How much should we have to pay for good, varietally correct Pinot Noir, a wine with the requisite refinement and stylishness that does not sacrifice flavor and intensity?
Four wineries in Oregon that manage to crank out thousands of cases of Pinot Noir at $20 or less revealed secrets of the trade at the recent Oregon Wine Industry Symposium in Portland. Revelations from the winemakers will probably appall the natural wine crowd, but I will take the results in the glass. These wines routinely score in the 86 to 90 point range.
I checked Wine Spectator ratings on all Pinot Noirs tasted over the past year priced at $20 or less. I found more than 25 that scored at least 88 points. Most of the tasting notes for those wines describe light, fragrant wines with a sense of elegance. They manage to convey the essence of Pinot Noir, sometimes better than wines that cost considerably more.
Oregon dominates that list, followed by Chile, New Zealand, Australia and California. Amazingly, five 2009 wines scored 90 points at a $20 price point—A to Z and J. Daan from Oregon, Wairau River and Momo from the Marlborough region of New Zealand, and Veramonte from the Casablanca Valley of Chile.
How do the Oregon guys do it? They break the rules, or at least they question some practices that Pinot Noir aficionados might think necessary for decent wine. For these wines, they let yields exceed the sacrosanct range of 2 to 2.5 tons per acre. Vineyards for these wines may not be lovingly pruned and harvested by hand, fermented in small containers and aged in a lot of oak barrels. Some use micro-oxygenation and oak chips to get the texture and flavor that fancier wines get from barrel aging.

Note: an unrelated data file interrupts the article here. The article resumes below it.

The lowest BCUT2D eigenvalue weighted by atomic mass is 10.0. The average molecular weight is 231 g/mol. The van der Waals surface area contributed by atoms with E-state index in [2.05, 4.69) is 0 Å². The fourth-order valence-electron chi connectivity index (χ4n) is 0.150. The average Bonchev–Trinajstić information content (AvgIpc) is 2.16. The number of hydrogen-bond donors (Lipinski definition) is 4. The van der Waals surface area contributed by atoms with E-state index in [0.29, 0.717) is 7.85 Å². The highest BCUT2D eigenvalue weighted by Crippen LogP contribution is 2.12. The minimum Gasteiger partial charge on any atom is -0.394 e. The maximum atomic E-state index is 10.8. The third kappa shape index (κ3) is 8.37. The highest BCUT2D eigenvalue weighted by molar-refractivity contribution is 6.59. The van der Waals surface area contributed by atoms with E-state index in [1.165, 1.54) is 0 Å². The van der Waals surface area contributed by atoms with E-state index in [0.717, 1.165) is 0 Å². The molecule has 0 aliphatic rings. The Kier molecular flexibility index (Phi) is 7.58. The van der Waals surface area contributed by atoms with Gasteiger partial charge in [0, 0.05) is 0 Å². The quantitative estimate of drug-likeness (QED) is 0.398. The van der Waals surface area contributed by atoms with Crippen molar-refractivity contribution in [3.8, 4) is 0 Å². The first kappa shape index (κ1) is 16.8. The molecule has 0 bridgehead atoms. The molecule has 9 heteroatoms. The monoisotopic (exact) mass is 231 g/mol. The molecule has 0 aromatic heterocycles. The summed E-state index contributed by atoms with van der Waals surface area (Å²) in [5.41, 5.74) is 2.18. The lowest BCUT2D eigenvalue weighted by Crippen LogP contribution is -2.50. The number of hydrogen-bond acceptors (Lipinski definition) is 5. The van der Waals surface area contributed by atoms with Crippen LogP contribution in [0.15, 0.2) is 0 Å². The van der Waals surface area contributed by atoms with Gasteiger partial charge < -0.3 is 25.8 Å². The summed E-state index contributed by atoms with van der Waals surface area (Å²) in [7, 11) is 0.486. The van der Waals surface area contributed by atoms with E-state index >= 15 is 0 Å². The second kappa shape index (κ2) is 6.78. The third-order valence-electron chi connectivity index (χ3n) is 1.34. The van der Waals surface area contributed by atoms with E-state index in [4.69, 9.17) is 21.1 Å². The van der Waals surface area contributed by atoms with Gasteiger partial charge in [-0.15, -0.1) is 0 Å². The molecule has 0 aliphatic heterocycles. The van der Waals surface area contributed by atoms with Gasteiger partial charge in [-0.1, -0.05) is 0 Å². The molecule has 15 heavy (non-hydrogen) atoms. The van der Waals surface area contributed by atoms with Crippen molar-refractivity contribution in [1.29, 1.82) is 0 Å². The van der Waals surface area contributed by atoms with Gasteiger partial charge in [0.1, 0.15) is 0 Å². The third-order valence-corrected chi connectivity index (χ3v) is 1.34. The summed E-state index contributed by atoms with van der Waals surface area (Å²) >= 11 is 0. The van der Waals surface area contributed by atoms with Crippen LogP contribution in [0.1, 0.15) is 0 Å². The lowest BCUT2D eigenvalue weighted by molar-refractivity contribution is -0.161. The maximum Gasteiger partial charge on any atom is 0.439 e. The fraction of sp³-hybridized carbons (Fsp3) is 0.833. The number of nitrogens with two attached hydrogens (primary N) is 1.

The winemakers on the panel represented A to Z, Erath, Kings Ridge and the 12th and Maple Wine Company (a custom-crush facility that is starting to develop its own vineyards and a wine brand). In my own tastings, these wineries have a pretty good track record for remarkable value. Do the wines have the depth and specificity of terroir of the best wines? Of course not. Are these wines welcome companions at a midweek dinner? You bet. They do not taste manipulated or industrial. They are the Oregon parallel to Burgundy's Bourgogne Rouge. Only, for the most part, considerably better.
"To make a Pinot Noir at $20 or less we have to challenge conventional wisdom," said New Zealander Michael Davies, winemaker for A to Z. The challenge, he added, is not to go too far, to keep yields just tight enough to deliver some fruit intensity. A to Z buys grapes from less-celebrated vineyards, and manages winemaking additions so they aren't so noticeable.
A to Z started in 2001 when William Hatcher, who had been managing Domaine Drouhin, partnered with husband-and-wife winemakers Sam Tannahill and Cheryl Francis to take advantage of that abundant vintage. "It was a classic French négoçiant model," said Davies, in which the vintner blends surplus grapes and wines into something that can be more than the sum of its parts.
It is also, Davies admitted, a low-margin business. "Our cost of fruit [for A to Z] is 51 percent," he said. (For most wineries, it's closer to 20 percent.) "We have to sell a lot of cases to make it profitable." And they do. A to Z bottled 79,000 cases of its most recent vintage, 2009, an unheard-of volume for a 90-point Pinot Noir.